|Platform(s)||Microsoft Windows, OS X, Ouya|
Thralled is a platform puzzle video game about an 18th-century runaway slave and her baby escaping the Portuguese slave trade. The game began as a senior project in the USC Interactive Media & Games Division and later became an Ouya exclusive after being discovered by Kellee Santiago.
Thralled is a side-scrolling platform and puzzle gamewhere the player-character is a runaway slave mother escaping the Portuguese slave trade with her baby. The runaway slave, Isaura, escapes from a sugarcane plantation in 18th-century Brazil to find her missing child. She travels through Congo jungles and "colonial New World", and confronts the pains of losing her child and own past. While pursuing freedom and in fear of being caught and returned, she completes puzzles that include moving carts and cutting rope-bridges while temporarily relinquishing the baby. When the baby is placed down to move objects and cross chasms, a dark apparition version of the main character appears and approaches to take the baby. Settings include the plantation, a slave ship, and a castle that stores slaves for trade. The game has no dialogue, so Isaura expresses herself through movement. The game is played through a sole action button which either comforts the baby or interacts with the environment.
Thralled debuted in mid 2013.It started as a student project by creative director Miguel Oliveira and his peers at the University of Southern California Interactive Media & Games Division — Oliveira's senior thesis. He and animator Tiffanie Mang continued the project after their graduation and planned an iOS release. When Ouya developer relations head Kellee Santiago saw the game, she approached the developers about a deal: funding in exchange for exclusivity. They agreed, and the agreement funded the new development company. The game was shown at the March 2014 Game Developers Conference's Ouya booth and in the June 2014 Electronic Entertainment Expo's IndieCade section. Early feedback said that the game was too difficult, which hurt the level of "tension" upon trying again.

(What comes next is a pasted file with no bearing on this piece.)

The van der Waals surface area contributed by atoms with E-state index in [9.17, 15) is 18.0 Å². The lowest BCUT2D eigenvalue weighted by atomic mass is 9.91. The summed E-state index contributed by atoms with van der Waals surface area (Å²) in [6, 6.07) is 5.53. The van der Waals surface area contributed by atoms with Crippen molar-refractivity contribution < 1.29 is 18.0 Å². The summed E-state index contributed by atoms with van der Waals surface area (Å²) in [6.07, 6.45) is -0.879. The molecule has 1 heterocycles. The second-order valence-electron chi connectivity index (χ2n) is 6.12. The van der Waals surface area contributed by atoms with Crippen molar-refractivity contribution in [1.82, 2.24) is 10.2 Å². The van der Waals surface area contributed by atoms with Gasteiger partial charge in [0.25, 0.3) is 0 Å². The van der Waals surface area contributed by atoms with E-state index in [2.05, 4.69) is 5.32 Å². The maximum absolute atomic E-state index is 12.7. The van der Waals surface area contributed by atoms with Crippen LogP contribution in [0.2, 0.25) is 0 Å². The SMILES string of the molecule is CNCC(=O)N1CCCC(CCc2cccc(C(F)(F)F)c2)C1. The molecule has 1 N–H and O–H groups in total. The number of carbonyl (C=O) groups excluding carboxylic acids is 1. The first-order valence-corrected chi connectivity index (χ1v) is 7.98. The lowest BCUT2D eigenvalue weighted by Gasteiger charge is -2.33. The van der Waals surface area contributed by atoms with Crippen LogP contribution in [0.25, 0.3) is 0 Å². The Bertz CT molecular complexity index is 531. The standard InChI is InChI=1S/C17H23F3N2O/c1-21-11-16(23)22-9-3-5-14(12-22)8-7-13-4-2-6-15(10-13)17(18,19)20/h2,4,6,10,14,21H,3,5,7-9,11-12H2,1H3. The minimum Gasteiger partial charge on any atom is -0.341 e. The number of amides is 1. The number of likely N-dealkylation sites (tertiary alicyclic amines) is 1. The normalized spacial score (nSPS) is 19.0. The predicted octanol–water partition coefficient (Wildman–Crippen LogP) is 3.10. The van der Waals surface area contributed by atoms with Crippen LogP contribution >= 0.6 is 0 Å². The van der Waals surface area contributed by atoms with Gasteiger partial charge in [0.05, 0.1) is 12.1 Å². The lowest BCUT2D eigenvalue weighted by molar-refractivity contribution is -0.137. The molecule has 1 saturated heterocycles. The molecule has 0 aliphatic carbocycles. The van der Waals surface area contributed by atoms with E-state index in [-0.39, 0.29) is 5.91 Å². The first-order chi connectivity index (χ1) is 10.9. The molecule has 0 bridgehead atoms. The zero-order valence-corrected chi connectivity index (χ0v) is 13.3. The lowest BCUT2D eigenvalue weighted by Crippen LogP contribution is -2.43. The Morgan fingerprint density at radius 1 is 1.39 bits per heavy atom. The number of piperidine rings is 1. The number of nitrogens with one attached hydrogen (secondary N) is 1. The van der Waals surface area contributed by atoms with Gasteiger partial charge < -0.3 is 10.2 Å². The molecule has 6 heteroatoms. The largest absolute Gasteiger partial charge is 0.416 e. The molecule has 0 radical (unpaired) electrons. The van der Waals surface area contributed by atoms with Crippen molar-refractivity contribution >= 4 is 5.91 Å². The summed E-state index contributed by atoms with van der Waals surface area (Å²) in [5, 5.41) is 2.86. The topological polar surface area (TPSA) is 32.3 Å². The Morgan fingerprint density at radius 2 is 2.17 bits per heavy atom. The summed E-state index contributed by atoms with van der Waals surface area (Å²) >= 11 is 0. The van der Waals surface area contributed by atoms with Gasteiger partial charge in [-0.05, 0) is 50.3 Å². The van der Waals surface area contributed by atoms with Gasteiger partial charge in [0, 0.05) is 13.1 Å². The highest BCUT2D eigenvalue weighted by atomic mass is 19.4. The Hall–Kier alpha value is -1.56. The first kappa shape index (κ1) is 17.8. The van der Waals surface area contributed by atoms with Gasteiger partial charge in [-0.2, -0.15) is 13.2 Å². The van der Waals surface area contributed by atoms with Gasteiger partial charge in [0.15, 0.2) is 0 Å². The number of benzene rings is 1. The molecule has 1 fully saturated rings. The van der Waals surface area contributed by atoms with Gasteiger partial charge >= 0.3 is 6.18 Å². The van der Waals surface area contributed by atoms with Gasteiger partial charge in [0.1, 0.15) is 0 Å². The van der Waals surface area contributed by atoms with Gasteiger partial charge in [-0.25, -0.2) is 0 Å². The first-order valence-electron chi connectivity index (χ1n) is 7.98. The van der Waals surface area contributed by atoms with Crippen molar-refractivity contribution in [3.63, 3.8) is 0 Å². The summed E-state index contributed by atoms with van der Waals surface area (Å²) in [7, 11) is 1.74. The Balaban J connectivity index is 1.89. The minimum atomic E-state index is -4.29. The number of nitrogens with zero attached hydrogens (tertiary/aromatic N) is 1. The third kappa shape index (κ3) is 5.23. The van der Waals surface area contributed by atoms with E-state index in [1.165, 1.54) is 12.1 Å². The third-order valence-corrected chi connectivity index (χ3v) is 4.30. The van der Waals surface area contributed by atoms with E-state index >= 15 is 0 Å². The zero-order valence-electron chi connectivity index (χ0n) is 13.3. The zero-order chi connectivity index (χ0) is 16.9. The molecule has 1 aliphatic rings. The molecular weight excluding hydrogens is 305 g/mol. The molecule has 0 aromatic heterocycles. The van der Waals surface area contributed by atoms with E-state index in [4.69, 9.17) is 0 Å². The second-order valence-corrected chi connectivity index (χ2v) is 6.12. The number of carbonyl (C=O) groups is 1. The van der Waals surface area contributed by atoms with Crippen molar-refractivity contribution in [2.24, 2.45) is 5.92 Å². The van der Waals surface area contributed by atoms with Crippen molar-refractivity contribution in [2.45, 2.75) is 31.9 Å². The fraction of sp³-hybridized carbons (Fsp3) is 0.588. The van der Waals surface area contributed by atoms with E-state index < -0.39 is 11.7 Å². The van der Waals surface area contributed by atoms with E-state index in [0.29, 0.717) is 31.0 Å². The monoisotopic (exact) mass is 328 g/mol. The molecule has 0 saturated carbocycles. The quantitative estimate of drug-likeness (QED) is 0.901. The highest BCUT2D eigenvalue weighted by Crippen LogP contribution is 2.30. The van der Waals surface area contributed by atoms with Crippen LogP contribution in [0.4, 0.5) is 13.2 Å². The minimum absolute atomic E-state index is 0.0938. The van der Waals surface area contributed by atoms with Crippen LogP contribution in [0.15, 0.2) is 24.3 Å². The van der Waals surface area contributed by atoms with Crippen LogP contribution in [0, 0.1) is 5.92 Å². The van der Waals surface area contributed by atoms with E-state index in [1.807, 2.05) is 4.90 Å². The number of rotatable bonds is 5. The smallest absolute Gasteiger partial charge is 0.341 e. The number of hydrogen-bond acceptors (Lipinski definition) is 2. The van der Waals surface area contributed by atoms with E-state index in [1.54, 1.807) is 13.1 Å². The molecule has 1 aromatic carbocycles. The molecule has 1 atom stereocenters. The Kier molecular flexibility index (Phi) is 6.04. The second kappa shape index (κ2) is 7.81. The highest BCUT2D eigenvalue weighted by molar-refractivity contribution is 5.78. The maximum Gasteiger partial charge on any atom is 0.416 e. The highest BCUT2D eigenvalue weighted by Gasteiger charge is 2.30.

The mother and child element was chosen to "universalize" the horrors of slavery—that the latter could be made easier to understand through the former.The conceit was also a way to not focus on the violence of the era, which Oliveira said he could not accurately or comfortably depict. Thralled is also partially to humanize the tens of millions in modern slavery worldwide. Oliveira has said that he thought the video game medium was young and should be pushed further, as well as that the interactive medium has endless possibilities for self-expression of "intimacy", for broaching hard topics, and for empathizing with victims. He felt that most games focus on "primitive", animal feelings—"aggressiveness and competitiveness"—and was interested in empathetic and humanizing games that focus on "love and caring". The idea of the shadow figure that pursues the unaccompanied baby descends from a Congolese idea of the dead's world as parallel and reverse to ours, as viewable through reflections in bodies of water and mirrors. The developers also integrated their research on period Congolese and Brazilian culture into the game.
It was expected for release in 2016.The developers previously had no plans to release on other platforms and had not said whether the game is a timed exclusive, though Polygon reported that it was one. This changed in 2015 when a PC, Linux, and Mac version was confirmed.
Pre-release reception praised the game's artwork and concept. 's Colin Campbell called the game "emotionally challenging" when citing the baby's cries and Isaura's conspicuous fears. He noted that its gameplay and Ouya exclusivity were likely weak spots. The "chilling experience" made Kotaku's Evan Narcisse cry. He said the game made him consider the lengths to which he would go for his own daughter's betterment. Director of antislavery organization Walk Free Debra Rosen praised the game for its role in raising awareness about modern slavery.Polygon
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Media related to Thralled at Wikimedia Commons